Microblog justice can be too harsh
Tourists have been scrawling their names on noteworthy objects since the dawn of travel. Young mainland boy Ding Jinhao was following the well-worn, but unlawful, practice years ago when he scratched characters into a 3,500-year-old pillar while visiting a temple in the Egyptian city of Luxor with his parents. He got away with the vandalism at the time, but it has come back to haunt him after being noticed by another Chinese visitor, who posted a photograph of it on microblogs. His parents have had to come forward tearfully to apologise after he was publicly named and shamed, his personal details having been spread throughout the blogosphere amid a storm of online outrage.
This is citizen justice mainland-style, one of the few ways authorities allow people to openly express their views. Chinese tourists have a bad reputation for the uncouth and uneducated habits of a tiny minority, so it is natural that microbloggers would want to make an example of lawbreakers. But while there should be a public discussion and debate, it is not the job of citizens to be judge and jury. While the boy needs to be told he has done wrong, so that he and others do not deface property at home and abroad when they travel, there is no good reason in the circumstances that someone so young - he is now only 15 - should be disgraced and humiliated in such a way.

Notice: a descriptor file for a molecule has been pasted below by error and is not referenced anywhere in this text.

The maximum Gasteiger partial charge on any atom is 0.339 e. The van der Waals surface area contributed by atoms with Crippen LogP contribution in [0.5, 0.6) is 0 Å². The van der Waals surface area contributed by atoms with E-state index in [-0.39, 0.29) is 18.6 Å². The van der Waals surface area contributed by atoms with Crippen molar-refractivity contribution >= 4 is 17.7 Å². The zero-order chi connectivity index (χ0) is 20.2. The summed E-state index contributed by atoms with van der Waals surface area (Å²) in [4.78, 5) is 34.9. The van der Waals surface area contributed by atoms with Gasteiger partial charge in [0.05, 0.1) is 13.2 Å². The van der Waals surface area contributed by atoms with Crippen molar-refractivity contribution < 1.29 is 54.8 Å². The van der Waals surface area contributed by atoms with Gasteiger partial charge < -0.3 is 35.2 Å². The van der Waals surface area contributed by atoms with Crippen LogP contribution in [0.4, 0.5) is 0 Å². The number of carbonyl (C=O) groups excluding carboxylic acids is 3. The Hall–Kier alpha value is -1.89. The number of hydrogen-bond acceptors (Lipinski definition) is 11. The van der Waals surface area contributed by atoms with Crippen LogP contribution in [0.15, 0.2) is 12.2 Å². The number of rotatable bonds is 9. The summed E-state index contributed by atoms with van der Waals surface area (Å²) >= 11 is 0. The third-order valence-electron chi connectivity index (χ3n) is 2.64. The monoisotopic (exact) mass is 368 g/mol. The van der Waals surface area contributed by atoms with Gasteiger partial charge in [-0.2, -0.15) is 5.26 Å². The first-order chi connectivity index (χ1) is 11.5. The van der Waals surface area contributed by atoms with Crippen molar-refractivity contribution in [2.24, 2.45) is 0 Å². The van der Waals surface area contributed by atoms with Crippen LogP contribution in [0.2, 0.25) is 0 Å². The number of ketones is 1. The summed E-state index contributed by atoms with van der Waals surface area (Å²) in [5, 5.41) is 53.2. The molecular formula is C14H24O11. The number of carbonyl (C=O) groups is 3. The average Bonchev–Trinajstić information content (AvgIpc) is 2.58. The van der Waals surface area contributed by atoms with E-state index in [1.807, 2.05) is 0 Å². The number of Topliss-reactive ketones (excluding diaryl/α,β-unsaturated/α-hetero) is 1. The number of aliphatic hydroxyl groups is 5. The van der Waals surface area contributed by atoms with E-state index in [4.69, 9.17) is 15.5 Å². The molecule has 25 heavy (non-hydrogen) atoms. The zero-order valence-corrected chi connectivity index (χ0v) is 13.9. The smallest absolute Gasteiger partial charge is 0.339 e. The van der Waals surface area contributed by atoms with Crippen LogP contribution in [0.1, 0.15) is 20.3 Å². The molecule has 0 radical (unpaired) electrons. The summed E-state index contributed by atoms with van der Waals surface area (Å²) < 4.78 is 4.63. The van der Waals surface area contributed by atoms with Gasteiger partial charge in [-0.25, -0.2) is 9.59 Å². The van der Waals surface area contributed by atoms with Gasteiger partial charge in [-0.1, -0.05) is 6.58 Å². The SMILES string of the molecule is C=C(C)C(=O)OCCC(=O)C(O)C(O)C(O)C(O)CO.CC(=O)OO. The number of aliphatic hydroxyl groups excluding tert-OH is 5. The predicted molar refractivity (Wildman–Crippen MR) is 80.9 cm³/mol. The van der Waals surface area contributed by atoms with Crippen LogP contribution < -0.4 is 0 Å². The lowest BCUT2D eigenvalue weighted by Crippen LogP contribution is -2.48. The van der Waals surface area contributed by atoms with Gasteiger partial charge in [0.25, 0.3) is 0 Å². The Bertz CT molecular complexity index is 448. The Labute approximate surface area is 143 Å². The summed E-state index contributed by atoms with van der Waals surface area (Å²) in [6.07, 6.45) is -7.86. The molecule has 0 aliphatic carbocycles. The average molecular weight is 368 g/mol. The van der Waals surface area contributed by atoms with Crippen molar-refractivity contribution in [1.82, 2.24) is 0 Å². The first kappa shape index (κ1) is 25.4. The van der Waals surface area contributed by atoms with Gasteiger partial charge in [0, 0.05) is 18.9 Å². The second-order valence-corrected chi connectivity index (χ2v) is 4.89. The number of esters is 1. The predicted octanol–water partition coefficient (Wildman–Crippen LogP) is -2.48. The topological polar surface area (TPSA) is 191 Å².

Microblogs are a valuable form of communication. That is especially so given the lack of a free and independent media. The unmasking of corrupt officials through information spread among users has made that obvious. But the lack of a moderating filter means that mischief-makers and the unthinking can easily destroy lives and careers.
Public shaming is no way to teach acceptable behaviour to the young at an impressionable time of their lives; educating mostly rests with parents and schools. With the internet the humiliation sticks long after the lesson has been learned. The online world has to be more responsible and less callous. This has to be especially so where children are concerned.